Can Tariffs Impact Car Insurance Rates?

There’s been a lot in the news recently over tariffs as the Trump administration has begun to put them in place for various countries across the globe. The impact of these tariffs in the short term will probably be higher prices on goods that Americans import from overseas. What caught my attention the other day is an Insurance Journal article stating that tariffs may have an impact on what we pay for car insurance.

Many of the cars we drive are foreign (BMW, Mercedes, Volvo, Honda, Toyota, etc.), and therefore, many of the parts we use to repair a car after a claim have to come from overseas. According to a coalition of car insurance groups, if a tariff of 25% were placed on foreign auto parts, it would increase costs by 2.7%. That may not sound like a lot, but it does add up to $3.4 billion annually. The car insurance companies will pass this cost on to policyholders in the form of higher premiums.

This will impact car and truck owners who drive Fords, Chevys, and Chrysler vehicles too. A lot of the electronics that control fuel consumption, braking, blind spot notification, backup cameras, etc. come from overseas and are assembled in the vehicles here. An interesting fun fact to illustrate the point is the Ford Mustang’s domestic content on the 2017 model is 76%. This means that 24% of the parts and components that go into the Mustang comprises 24% come from other countries including the manual transmissions which come from China and Mexico.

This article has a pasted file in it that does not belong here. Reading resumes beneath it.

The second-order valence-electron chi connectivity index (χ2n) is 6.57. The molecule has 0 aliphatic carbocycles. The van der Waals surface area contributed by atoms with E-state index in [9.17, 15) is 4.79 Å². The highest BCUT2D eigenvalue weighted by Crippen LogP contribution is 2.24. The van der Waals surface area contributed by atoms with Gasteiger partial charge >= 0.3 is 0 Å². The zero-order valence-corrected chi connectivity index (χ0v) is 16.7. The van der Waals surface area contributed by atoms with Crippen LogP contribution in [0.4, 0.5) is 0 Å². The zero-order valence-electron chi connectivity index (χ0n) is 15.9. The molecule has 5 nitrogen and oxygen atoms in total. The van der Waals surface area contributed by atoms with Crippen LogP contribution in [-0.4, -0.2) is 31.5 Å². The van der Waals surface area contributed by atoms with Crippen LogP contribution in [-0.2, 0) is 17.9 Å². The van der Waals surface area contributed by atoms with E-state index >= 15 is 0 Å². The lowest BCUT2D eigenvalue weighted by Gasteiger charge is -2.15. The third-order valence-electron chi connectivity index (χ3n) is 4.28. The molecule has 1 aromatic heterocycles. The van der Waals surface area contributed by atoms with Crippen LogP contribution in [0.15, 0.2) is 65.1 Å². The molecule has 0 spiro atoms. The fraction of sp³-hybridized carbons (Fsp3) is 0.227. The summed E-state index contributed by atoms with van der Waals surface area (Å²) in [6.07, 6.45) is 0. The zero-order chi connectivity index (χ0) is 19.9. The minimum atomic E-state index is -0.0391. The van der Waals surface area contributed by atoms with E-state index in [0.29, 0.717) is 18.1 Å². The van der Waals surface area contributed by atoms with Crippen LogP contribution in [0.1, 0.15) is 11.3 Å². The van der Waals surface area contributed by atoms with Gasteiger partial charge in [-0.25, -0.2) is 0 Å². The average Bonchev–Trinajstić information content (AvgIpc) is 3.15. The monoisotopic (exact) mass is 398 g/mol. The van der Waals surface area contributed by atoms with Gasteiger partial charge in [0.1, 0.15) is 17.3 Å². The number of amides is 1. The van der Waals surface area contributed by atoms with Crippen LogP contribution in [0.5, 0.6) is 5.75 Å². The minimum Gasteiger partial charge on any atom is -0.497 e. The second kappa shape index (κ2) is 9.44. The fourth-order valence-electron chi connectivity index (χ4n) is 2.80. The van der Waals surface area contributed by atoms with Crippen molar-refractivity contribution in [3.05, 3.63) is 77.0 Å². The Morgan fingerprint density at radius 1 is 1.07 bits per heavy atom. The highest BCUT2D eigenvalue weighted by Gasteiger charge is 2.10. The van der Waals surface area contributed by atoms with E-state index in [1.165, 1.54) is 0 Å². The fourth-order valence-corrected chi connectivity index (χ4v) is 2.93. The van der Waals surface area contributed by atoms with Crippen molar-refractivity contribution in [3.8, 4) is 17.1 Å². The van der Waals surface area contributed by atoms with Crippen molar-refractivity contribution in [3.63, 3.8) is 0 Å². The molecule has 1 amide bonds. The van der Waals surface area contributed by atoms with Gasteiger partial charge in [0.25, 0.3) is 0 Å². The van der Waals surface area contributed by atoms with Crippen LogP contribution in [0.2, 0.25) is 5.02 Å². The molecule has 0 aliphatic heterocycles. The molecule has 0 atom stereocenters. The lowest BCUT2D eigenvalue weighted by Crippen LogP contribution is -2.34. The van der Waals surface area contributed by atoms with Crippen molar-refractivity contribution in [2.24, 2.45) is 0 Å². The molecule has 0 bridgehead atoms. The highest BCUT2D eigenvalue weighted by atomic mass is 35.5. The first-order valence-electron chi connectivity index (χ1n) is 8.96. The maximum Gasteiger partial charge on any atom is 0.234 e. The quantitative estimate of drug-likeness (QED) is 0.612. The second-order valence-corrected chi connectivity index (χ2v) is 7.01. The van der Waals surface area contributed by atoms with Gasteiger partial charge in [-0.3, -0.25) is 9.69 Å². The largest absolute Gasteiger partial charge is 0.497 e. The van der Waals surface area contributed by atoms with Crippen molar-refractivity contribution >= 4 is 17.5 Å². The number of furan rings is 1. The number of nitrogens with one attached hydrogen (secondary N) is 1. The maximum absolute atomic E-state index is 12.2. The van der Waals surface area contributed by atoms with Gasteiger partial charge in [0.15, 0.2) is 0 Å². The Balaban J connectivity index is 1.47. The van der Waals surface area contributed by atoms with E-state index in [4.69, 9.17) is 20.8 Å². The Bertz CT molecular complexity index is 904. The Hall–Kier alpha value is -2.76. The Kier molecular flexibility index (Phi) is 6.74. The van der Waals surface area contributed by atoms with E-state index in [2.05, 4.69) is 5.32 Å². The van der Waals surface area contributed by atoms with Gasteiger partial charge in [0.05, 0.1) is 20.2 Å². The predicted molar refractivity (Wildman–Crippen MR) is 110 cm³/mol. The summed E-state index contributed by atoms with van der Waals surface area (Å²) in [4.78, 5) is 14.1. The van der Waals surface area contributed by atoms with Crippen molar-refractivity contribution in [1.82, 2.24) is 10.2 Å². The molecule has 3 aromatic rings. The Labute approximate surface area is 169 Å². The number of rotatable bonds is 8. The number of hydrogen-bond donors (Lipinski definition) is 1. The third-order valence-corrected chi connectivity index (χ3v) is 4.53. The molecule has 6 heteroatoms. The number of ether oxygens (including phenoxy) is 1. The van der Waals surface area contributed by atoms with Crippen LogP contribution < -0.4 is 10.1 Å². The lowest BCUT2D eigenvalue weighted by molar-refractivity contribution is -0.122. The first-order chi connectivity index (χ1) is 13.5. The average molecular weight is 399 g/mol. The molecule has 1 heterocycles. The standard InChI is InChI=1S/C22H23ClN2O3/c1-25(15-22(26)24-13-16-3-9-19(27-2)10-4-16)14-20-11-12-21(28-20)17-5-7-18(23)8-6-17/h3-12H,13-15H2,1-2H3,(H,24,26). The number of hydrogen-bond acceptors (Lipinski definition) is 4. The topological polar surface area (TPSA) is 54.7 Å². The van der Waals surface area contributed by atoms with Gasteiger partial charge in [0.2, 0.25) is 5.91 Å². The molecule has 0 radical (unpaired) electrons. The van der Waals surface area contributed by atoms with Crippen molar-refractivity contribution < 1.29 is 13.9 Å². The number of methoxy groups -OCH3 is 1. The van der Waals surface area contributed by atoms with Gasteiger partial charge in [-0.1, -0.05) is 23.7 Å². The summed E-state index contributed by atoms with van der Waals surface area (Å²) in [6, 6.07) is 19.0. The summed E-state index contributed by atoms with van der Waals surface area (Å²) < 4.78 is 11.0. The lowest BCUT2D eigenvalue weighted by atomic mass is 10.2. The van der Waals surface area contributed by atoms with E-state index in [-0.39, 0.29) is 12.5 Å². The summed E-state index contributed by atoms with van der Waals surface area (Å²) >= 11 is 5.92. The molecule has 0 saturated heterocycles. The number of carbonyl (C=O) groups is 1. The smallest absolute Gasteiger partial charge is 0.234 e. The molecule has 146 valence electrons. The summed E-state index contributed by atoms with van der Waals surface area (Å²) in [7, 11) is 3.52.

Car insurance execs warn that enacting tariffs could also lead to delays in getting parts to repair vehicles. These delays can also increase costs associated with claim repairs. If parts become too difficult to obtain, shortages may lead to higher incidents of part theft from vehicles and vehicle thefts where cars are stripped of parts and sold in the marketplace.

Most of us would never have associated tariffs resulting in increased car insurance premiums, but they can and will if these are enacted. Regardless of your political perspective, you must admit, that in the short run, we will all pay more for most of what we buy due to tariffs. What do you think? Share your comments, questions, and perspectives with me on my Facebook, Google +, and LinkedIn pages. I’d love to hear from you!


Evie Wise
Evie Wise

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